At Home in Provence, Patricia Wells, Scribners, 1996, 338 pgs. plus index.

Bistro Cooking, Patricia Wells, Workman Publishing, 1989, 267 pgs. plus index.

Trattoria, Patricia Wells, Avon Books, 1993, 324 pgs. plus index.

Allow me to say it up front; Patricia Wells is a goddess. Inside the front cover of my personal recipe collection, I have written: "Life goal-a cooking class with Patricia Wells." Though I'm still working my way through her many volumes, I have yet to find a recipe that didn't work well for me. Indeed, it is one of her recipes that got me past a lifelong dislike of anchovies.

Silver Palate Cookbook, Julee Rosso and Sheila Lukins, Workman Publishing, 1982, 346 pgs. plus index.

My present interest in cooking really started with this cookbook. A friend of mine rewarded (or bribed) me for some computer help with their chocolate truffle recipe. I loved it so much I went out and bought the book just for that one recipe. Then again, this one here looks good too. And this one, and this one, and pretty soon I have a serious cookbook habit and an expanding waistline. The Silver Palate features the repertoire of the small foodstore of the same name in NYC.

The New Basics Cookbook, Julee Rosso and Sheila Lukins, Workman Publishing, 1989, 800 pgs. plus index.

Almost all of us grew up on one or another version of the Betty Crocker Cookbook. This volume covers much of the same ground, but with a decidely more international flavor. Someone without much cooking experience could begin with the recipes and techniques in this one.

Modern Southwest Cuisine, John Rivera Sedlar, Ten Speed Press, 1994, 213 pgs., plus index.

Nouvelle cuisine with a southwestern touch. All the recipes work, but I find some less inspiring than others. This might be due to a preference for very traditional southwestern food, and the tounge-numbing seasoning that often goes with it.

Jean-Georges, Cooking at Home with a Four-Star Chef, Jean-Georges Vongerichten and Mark Bittman, Broadway Books, NY, 1998, 215 pgs., plus index.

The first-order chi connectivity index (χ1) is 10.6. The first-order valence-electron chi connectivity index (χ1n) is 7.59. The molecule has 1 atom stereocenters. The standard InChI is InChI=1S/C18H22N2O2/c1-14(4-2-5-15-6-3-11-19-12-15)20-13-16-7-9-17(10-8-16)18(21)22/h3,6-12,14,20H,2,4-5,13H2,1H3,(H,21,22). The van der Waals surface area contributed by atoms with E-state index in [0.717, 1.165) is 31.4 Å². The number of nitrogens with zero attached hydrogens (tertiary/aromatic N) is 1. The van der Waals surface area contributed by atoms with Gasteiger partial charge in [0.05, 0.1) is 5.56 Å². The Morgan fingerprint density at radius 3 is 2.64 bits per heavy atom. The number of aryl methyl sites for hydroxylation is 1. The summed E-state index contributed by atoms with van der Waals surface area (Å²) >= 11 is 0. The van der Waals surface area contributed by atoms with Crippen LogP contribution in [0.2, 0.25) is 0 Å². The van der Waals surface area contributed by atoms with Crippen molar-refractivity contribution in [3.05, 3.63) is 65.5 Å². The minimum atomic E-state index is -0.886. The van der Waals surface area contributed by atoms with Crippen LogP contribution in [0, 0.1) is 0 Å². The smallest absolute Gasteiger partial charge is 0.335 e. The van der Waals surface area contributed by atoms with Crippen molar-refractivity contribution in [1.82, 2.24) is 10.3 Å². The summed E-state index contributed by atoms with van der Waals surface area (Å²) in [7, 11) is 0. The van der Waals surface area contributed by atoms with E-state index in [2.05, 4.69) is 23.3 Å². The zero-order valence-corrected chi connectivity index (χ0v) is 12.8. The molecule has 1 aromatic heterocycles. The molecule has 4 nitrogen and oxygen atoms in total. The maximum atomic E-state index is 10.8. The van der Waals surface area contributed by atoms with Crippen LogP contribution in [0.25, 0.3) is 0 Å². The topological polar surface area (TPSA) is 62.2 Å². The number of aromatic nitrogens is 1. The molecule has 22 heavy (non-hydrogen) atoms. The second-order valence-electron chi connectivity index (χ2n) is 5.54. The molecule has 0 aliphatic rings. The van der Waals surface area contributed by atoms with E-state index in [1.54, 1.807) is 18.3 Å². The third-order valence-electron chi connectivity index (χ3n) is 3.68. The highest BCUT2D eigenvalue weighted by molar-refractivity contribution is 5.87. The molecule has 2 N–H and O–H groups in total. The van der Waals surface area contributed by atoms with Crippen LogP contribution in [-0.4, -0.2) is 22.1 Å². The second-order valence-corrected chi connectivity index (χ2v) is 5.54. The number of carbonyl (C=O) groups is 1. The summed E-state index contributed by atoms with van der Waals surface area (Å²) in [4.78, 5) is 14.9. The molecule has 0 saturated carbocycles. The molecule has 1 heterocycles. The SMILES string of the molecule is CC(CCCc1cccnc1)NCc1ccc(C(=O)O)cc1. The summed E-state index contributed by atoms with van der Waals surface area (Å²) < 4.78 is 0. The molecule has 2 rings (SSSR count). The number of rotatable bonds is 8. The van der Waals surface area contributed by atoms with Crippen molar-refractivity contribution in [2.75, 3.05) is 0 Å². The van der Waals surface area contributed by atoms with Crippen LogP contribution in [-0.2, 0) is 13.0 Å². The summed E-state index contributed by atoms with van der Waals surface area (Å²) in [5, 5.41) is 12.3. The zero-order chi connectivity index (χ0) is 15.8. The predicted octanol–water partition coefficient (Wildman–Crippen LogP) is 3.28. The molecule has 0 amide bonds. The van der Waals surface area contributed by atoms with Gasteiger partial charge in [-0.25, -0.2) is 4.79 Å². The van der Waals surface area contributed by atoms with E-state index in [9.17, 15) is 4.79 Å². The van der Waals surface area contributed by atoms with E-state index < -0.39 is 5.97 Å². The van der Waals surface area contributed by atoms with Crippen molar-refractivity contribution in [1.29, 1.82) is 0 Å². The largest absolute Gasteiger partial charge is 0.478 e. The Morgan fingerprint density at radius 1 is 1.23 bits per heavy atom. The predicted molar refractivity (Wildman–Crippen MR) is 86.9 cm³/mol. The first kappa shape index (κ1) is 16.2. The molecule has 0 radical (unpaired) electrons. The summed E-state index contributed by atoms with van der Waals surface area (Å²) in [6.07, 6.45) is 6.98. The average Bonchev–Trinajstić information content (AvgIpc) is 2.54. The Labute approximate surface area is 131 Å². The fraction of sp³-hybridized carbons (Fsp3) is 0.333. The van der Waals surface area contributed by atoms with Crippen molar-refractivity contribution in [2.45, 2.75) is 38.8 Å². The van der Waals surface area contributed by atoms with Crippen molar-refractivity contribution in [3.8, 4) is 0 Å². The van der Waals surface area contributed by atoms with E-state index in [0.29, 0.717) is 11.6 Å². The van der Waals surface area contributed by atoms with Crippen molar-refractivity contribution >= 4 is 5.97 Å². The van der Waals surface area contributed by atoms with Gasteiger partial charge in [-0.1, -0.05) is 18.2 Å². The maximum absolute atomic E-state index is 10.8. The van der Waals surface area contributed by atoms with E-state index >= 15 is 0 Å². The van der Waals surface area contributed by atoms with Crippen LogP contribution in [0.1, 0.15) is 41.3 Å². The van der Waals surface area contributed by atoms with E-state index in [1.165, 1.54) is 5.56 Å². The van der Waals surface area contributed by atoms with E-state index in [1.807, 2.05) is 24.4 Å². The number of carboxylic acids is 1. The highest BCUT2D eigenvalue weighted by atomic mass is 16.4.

Recipes both sophisticated and simple.

Aphrodite, A memoir of the senses, Isabel Allende, Harper Flamingo, NY, NY, 1998

The New Making of A Cook, Madeleine Kamman, William Morrow and Co., NY, NY, 1997, 1180 pgs., plus index.

The New Professional Chef, The Culinary Institute of American, Sixth Edition, Van Nostrand Reinhold, 1996, 1157 pgs, plus bibliography and index.

A standard, commonly used as a text in culinary arts courses. An excellent introdcution to the commercial kitchen, as well as demonstrating many standard techniques and recipes required in the repertoire of professional cooks.

Cooks Illustrated, Christopher Kimball, ed.

This is a delightfully quirky periodical, well illustrated and incredibly well thought-out. It has the distinction of being free of any advertising-the cost is picked up by subscribers only. Cooking is approached as an experimental exercise. Preparation and ingredients are tested and compared in a laboratory-like atmosphere. Their column, Quick Tips, is worth the subscription cost alone. I reccomend the hardbound annual volumes.

Cooks Illustrated also publishes wide variety of single-topic cookbooks. So far, every one of them has been worth the price.

Lobscouse and Spotted Dog, Ann Grossman and Lisa Thomas, W.W. Norton, 1997, 245 pgs, plus index.

Eighteenth and nineteenth century recipes whose common theme is an appearance in the Aubrey-Maturin nautical fiction series written by Patrick O'Brian.

What Einstein Told His Cook, Robert L. Wolke, W.W. Norton, 329 pgs, plus index.

Food science with a fair bit of debunking food myths along the way.

The Common Grill Cookbook, Craig Common, Sleeping Bear Press, 2000, 202 pgs, plus index.

Cookbook from the owner of Chelsea's Common Grill.

Preserving, Oded Schwartz, DK Publishing, 1996, 186 pgs, plus index.

Dean and Delucca Cookbook, David Rosengarten, Random House, 535 pgs, plus index.


Dale Austin mrwizard@umich.edu
All images and text copyright 1977-2003 Dale Austin

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